From Charles Jared Ingersoll
House of Representatives 15. February 1814
I beg leave to ask your attention to the enclosed letter1—besides which I have received two of a similar character, but anonymous, from Rawleigh in North Carolina. I have also been given to understand by a Gentleman of veracity in Washington that gross frauds are practiced by the Post Master General or his immediate agents in the contracts for carrying the mails. I have the honor to subscribe myself your very respectful humble servant
C. J. Ingersoll
RC and enclosures (DLC). Docketed by JM. For enclosures, see n. 1.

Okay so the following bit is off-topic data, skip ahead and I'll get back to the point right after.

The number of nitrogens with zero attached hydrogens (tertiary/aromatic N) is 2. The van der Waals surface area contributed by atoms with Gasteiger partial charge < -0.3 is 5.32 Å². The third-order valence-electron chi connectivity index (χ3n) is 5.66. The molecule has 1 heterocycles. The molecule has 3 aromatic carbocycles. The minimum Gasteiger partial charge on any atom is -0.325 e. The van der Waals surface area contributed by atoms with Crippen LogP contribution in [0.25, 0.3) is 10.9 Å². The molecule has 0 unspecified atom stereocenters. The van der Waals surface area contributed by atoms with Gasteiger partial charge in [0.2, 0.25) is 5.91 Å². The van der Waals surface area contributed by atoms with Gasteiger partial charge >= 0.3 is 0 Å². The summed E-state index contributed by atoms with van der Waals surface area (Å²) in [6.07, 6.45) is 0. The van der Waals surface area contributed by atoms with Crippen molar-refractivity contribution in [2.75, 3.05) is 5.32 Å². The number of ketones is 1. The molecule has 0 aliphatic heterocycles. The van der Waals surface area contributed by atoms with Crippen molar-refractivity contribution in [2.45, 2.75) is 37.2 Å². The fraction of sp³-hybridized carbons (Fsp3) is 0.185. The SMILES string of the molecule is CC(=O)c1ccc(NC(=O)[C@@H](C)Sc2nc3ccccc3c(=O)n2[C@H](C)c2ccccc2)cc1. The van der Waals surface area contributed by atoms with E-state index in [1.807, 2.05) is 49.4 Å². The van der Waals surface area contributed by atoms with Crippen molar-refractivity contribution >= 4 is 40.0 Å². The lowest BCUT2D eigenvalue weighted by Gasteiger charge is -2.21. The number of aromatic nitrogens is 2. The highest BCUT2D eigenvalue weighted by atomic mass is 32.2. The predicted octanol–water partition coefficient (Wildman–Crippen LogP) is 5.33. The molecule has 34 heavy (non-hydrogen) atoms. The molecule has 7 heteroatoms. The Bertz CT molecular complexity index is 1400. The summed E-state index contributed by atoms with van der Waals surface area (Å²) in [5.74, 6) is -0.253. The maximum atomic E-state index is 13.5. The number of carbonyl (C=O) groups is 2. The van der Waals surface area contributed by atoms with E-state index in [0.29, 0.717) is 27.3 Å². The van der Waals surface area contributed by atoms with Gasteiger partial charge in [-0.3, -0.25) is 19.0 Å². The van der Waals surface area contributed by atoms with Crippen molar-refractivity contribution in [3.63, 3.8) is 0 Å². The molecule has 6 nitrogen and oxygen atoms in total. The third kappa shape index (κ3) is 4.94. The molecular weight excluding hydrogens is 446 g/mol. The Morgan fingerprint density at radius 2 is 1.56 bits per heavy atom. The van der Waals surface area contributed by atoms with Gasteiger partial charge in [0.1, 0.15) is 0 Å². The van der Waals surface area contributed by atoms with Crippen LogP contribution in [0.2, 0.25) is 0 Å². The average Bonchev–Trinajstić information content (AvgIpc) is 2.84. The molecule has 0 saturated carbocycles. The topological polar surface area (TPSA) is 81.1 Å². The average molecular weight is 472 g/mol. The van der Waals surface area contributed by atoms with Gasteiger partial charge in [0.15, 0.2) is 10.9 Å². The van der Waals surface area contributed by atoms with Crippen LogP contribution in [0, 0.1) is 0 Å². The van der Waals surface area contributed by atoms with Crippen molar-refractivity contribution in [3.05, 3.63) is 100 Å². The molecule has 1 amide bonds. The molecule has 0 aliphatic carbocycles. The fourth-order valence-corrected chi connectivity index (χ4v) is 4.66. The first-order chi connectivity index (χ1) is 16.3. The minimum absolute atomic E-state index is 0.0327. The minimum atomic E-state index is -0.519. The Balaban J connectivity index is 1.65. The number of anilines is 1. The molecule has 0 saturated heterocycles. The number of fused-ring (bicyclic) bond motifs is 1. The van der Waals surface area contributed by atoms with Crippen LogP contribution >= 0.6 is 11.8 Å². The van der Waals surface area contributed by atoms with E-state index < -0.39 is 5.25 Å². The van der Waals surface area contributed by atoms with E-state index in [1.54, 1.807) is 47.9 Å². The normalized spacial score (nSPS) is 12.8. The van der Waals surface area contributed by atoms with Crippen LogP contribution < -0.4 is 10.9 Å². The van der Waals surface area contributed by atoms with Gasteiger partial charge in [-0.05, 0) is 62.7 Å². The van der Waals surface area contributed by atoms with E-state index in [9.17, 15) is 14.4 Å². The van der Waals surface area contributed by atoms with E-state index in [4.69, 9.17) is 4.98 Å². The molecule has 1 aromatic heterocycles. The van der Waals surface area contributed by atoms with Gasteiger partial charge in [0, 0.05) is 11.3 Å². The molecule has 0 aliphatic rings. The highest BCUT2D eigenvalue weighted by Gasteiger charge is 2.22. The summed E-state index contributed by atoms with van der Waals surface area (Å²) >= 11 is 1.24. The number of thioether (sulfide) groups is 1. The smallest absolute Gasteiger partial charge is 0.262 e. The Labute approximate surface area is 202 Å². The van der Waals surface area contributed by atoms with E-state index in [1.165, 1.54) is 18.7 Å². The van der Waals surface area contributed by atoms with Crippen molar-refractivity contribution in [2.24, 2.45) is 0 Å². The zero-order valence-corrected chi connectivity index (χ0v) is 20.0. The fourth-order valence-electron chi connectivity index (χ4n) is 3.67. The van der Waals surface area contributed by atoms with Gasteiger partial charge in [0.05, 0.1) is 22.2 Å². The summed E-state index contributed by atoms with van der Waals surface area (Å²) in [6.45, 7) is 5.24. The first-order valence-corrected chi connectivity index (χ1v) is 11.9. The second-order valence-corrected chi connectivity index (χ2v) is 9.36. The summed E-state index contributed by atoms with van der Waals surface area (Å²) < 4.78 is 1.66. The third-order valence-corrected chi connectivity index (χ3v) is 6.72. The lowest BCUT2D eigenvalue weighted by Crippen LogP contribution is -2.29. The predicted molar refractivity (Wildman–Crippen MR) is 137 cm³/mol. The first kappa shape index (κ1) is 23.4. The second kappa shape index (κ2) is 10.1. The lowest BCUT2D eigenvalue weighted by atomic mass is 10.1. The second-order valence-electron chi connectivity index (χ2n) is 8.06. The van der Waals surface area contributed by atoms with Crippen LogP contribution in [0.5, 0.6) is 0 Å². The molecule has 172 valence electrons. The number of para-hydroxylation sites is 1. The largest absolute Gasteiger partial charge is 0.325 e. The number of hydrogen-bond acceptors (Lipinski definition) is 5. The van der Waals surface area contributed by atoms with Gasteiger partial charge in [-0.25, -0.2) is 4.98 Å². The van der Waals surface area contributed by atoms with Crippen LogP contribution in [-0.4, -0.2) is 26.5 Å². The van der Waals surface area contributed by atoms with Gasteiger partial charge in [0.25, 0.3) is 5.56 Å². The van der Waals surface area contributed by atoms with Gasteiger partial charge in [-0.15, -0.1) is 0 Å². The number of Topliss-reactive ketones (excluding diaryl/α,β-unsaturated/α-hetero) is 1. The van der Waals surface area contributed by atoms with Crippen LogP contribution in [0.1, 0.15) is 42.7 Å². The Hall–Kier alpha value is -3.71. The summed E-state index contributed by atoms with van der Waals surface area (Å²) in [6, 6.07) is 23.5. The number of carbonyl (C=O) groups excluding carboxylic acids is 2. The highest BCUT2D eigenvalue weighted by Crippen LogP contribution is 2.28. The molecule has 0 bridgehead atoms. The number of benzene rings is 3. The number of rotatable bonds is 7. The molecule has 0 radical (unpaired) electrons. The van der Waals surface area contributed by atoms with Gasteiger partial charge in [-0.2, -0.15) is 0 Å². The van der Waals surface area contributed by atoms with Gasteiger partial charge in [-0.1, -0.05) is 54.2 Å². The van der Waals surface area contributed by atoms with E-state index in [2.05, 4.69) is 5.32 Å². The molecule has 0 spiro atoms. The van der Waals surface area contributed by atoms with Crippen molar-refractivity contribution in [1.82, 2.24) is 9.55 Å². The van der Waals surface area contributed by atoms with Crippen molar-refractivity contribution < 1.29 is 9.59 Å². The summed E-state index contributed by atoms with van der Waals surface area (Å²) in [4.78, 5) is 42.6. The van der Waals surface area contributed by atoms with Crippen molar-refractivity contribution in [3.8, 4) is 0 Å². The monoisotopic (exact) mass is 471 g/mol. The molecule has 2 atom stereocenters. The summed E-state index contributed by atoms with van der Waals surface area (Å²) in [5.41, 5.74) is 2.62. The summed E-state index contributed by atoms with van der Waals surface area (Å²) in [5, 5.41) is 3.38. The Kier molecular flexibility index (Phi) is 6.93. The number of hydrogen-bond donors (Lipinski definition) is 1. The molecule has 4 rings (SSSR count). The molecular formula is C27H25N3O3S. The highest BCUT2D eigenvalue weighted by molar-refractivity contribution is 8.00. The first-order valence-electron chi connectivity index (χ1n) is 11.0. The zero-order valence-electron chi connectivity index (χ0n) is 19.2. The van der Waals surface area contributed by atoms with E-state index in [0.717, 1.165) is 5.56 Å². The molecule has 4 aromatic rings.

1. Ingersoll enclosed an 11 Feb. 1814 letter (3 pp.) to him from Zachariah Brooks of Manchester, Virginia, expressing support for Ingersoll’s attempts to reform the Post Office Department (see JM to Thomas Jefferson, 13 Feb. 1814, n. 1), and urging that witnesses be summoned to testify to abuses perpetrated by that department in contracting with mail carriers. Brooks provided the names of six potential witnesses and suggested that Ingersoll send him subpoenas for them, which would be “duly executed and returned.” He alleged, in addition, that at least one of postmaster general Gideon Granger’s “Favorites” did not abide by “that Law of Congress which inhibits the Carriage of the Mail by people of Colour” (see U.S. Statutes at Large, description begins The Public Statutes at Large of the United States of America … (17 vols.; Boston, 1848–73). description ends 2:594), and observed that “in times like the present,” investigation of this circumstance was “also very important.” He enclosed an 11 Feb. 1814 testimonial to his good character, signed by five members of the Virginia legislature, with an appended note to the same effect by George Hay (1 p.).